CAUSES Clinic is embedded in a set of interdisciplinary research activities that will provide the evidence needed to justify provincial funding for genome-wide sequencing as a regular clinical service for patients with severe undiagnosed diseases.
I am currently spearheading the development of CAUSES (Clinical Assessment of the Utility of Sequencing and Evaluation as a Service) clinic. Over the last few years, genome-wide DNA sequencing has emerged as a robust method of identifying mutations that cause hundreds of serious or life-threatening conditions in patients with previously-undiagnosed diseases. By identifying the underlying cause, this test can provide specific information about what to expect in the future and access to targeted therapies that can save the lives or improve the health of people with rare genetic forms of heart, liver, kidney or bone marrow failure, developmental abnormalities, intractable seizures, metabolic diseases, rare cancers, severe adverse drug reactions or recurrent infections of unknown cause. Genome-wide sequencing is not available as a clinical test for most patients in BC who need it. The goal of the CAUSES Clinic is to make genome-wide sequencing available to find the cause of unexplained severe disease in British Columbia families. This integrated multidisciplinary program will assure equitable and cost-effective access to genomic testing through: clinical evaluation and selection of patients who are most likely to benefit; genetic assessment and counselling services for these patients and their families; high-quality clinical genome-wide sequencing for patients and family members, as needed; efficient analysis and interpretation of the sequencing results in an appropriate clinical context; and multidisciplinary specialist consultation to improve clinical care on the basis of the information obtained.
One of my primary research interests involves developmental abnormalities of the skeleton, in particular the limb. Split hand foot malformation (SHFM) is one example of a limb deficiency disorder. It is highly variable – both phenotypically and genotypically. Some affected individuals have a very mild form that may result in no missing digits and only affect one limb; whereas others may have a severe form that affects all four limbs. The existing classification systems for SHFM do not encompass the full phenotypic spectrum. I am currently developing a new classification system for SHFM and am collaborating with other investigators to determine the genetic mechanisms in affected patients. I am also investigating how patients and families deal with limb deficiencies and plan to develop a care map for affected families. I am very interested in further understanding the interplay between the vascular and osseous systems within the developing limb. Through collaboration, we are investigating the potential role of certain growth factors in limb disorders that are thought to be “vascular” in nature.Grants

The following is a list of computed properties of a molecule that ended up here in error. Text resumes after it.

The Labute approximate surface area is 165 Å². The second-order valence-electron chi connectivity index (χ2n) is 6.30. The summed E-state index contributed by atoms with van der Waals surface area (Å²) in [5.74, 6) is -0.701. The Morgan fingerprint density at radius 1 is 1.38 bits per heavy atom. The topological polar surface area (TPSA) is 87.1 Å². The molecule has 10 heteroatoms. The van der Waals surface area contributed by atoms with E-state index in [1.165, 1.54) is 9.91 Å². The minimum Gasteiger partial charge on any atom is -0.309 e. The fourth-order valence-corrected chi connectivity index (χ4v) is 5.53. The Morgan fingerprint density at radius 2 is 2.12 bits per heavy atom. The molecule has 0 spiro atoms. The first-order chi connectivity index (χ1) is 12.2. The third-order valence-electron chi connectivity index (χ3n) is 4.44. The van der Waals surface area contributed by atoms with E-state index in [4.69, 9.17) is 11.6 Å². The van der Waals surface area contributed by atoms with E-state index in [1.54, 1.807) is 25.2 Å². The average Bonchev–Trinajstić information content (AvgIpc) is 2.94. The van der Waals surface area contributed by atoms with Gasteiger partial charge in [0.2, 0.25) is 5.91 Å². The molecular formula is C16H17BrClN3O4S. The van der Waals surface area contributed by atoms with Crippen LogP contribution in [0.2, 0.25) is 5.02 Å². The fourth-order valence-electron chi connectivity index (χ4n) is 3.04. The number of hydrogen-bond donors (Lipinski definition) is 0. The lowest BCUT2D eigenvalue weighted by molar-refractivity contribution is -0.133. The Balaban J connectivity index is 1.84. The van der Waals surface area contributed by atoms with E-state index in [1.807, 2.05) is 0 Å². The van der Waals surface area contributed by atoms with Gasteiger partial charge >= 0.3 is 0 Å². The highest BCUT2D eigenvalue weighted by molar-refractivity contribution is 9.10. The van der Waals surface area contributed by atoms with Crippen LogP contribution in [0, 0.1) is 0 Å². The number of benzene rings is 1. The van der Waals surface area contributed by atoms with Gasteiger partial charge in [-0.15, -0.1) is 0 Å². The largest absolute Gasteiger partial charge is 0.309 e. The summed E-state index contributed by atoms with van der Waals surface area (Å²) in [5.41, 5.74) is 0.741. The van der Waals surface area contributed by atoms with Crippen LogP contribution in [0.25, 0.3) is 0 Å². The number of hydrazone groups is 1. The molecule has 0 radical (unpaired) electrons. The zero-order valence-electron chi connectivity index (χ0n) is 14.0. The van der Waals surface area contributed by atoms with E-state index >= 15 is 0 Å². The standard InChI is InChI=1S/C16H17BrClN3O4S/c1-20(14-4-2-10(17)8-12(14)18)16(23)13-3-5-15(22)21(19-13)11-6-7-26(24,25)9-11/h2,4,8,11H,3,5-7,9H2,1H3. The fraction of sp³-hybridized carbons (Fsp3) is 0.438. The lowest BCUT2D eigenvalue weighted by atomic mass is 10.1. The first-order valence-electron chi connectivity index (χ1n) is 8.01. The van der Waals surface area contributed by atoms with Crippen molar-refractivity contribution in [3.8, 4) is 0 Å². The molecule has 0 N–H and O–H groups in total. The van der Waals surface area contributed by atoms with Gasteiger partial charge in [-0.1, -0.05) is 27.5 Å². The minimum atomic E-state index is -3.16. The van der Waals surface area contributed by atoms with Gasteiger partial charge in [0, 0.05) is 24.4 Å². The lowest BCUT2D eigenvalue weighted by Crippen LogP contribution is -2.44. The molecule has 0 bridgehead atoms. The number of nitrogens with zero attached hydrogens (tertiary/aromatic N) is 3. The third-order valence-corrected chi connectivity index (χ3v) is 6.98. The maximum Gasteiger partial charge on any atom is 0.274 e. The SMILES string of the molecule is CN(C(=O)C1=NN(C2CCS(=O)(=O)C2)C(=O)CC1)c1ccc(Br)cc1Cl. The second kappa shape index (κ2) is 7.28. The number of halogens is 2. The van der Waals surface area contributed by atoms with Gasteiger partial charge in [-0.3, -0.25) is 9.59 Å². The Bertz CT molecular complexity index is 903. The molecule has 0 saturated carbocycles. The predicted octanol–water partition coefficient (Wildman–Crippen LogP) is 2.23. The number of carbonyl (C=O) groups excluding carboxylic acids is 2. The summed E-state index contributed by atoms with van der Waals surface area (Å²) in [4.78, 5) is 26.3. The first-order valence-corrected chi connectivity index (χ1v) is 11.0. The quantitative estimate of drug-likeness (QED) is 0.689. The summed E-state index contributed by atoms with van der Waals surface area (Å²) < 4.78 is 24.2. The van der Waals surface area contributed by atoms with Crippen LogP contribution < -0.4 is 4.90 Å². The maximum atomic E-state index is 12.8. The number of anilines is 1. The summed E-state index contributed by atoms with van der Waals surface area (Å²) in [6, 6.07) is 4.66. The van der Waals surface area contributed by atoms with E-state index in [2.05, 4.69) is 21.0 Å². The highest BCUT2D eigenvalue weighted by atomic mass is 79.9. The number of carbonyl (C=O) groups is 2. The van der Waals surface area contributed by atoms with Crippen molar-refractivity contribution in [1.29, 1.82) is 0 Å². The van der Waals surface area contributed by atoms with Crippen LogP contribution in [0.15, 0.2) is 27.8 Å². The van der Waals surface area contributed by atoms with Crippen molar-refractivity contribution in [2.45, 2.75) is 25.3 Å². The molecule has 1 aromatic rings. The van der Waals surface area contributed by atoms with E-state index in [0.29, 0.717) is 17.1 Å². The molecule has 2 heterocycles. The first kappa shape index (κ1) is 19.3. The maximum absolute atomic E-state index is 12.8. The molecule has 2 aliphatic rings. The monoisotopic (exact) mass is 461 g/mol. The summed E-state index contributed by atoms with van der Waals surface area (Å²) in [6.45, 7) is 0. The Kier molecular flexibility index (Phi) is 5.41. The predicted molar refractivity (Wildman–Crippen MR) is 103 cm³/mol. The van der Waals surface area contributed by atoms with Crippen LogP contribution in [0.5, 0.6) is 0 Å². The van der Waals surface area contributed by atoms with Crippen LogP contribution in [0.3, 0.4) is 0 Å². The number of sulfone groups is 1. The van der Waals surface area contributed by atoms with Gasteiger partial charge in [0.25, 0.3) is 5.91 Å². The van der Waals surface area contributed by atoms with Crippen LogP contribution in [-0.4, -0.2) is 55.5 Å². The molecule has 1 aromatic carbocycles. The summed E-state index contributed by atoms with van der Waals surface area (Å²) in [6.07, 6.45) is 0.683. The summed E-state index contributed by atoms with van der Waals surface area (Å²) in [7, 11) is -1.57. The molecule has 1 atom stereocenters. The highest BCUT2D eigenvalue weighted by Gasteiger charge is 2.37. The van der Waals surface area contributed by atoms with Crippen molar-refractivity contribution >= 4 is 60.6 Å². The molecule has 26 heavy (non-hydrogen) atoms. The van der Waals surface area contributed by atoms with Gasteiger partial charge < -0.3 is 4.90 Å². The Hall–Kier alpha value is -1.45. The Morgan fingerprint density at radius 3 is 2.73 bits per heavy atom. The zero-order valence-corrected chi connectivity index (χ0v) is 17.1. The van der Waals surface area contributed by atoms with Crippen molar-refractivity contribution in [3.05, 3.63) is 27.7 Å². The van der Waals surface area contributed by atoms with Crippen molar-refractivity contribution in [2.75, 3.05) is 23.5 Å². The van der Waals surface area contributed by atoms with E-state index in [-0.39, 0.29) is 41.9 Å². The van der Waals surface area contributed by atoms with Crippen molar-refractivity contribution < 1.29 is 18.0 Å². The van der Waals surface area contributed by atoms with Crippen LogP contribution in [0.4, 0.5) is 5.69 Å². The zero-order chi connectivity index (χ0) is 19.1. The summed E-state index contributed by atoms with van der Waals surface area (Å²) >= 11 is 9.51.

Phenotypic and Genotypic Characterization of Ritscher-Schinzel Syndrome Patients, Manitoba Institute of Child Health, Principal Investigator
Molecular Characterization of Skeletal Disorders in Manitoba Patients, Manitoba Institute of Child Health, Principal Investigator
Phenotypic and Genotypic Characterization of Ritscher-Schinzel Syndrome Patients, Manitoba Medical Services Foundation, Principal InvestigatorHonours & Awards
2004 - 2005 University of Manitoba Students’ Union Scholarship, The University of Manitoba.
2005 - 2007 Manitoba Health Research Council Postdoctoral Fellowship, Manitoba, Canada
2005 Children’s Hospital Foundation Inc Major Award for Research in Pediatrics and Child Health, Manitoba, Canada